During the oppressive years of apartheid rule in South Africa, not all artists had access to the same opportunities. But far from quashing creativity, these limited options gave rise to a host of alternatives—including studios, print workshops, art centers, schools, publications, and theaters open to all races; underground poster workshops and collectives; and commercial galleries that supported the work of black artists—that made the art world a progressive environment for social change. Printmaking, with its flexible formats, portability, relative affordability, and collaborative environment, was a catalyst in the exchange of ideas and the articulation of political resistance.
Drawn entirely from the collection of The Museum of Modern Art, Impressions from South Africa, 1965 to Now features nearly 80 posters, books, and wall stencils created over the last five decades that demonstrate the exceptional reach, range, and impact of printmaking during and after a period of enormous political upheaval. From the earliest print in the exhibition, made in 1965 (the Museum’s first acquisition of work by a South African artist), to printed posters from the height of the antiapartheid movement in the 1980s, to projects by a younger generation that reflect new and evolving artistic concerns, these works are striking examples of printed art as a tool for social and artistic expression. Featured artists include Bitterkomix, Kudzanai Chiurai, Sandile Goje, William Kentridge, Senzeni Marasela, John Muafangejo, Cameron Platter, Claudette Schreuders, and Sue Williamson.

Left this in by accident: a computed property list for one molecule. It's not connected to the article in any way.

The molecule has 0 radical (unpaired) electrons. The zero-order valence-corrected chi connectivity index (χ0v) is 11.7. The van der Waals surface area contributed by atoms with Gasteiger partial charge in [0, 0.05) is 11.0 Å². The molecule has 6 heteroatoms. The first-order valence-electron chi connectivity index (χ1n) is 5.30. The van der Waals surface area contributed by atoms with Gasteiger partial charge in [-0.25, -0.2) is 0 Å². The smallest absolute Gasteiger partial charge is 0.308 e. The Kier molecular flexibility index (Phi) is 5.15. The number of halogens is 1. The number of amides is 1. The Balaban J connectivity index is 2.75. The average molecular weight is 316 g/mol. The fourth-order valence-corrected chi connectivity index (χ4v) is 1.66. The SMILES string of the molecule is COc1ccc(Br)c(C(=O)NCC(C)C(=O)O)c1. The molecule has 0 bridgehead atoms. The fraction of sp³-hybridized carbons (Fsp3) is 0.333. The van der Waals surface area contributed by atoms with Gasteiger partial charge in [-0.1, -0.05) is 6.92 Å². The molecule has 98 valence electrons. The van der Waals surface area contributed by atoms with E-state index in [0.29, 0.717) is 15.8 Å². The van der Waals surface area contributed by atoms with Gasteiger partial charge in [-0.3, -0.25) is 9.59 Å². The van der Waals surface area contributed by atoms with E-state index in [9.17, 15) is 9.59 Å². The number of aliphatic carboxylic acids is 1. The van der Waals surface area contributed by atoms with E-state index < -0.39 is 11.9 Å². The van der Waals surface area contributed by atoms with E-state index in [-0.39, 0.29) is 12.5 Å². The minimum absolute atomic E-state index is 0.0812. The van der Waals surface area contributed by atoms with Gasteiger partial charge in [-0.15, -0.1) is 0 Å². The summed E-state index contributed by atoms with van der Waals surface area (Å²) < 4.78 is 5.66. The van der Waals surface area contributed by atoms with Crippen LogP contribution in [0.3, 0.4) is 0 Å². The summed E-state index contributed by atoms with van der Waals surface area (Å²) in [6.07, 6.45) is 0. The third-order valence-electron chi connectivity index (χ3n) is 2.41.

Organized by Judith B. Hecker, Assistant Curator, Department of Prints and Illustrated Books.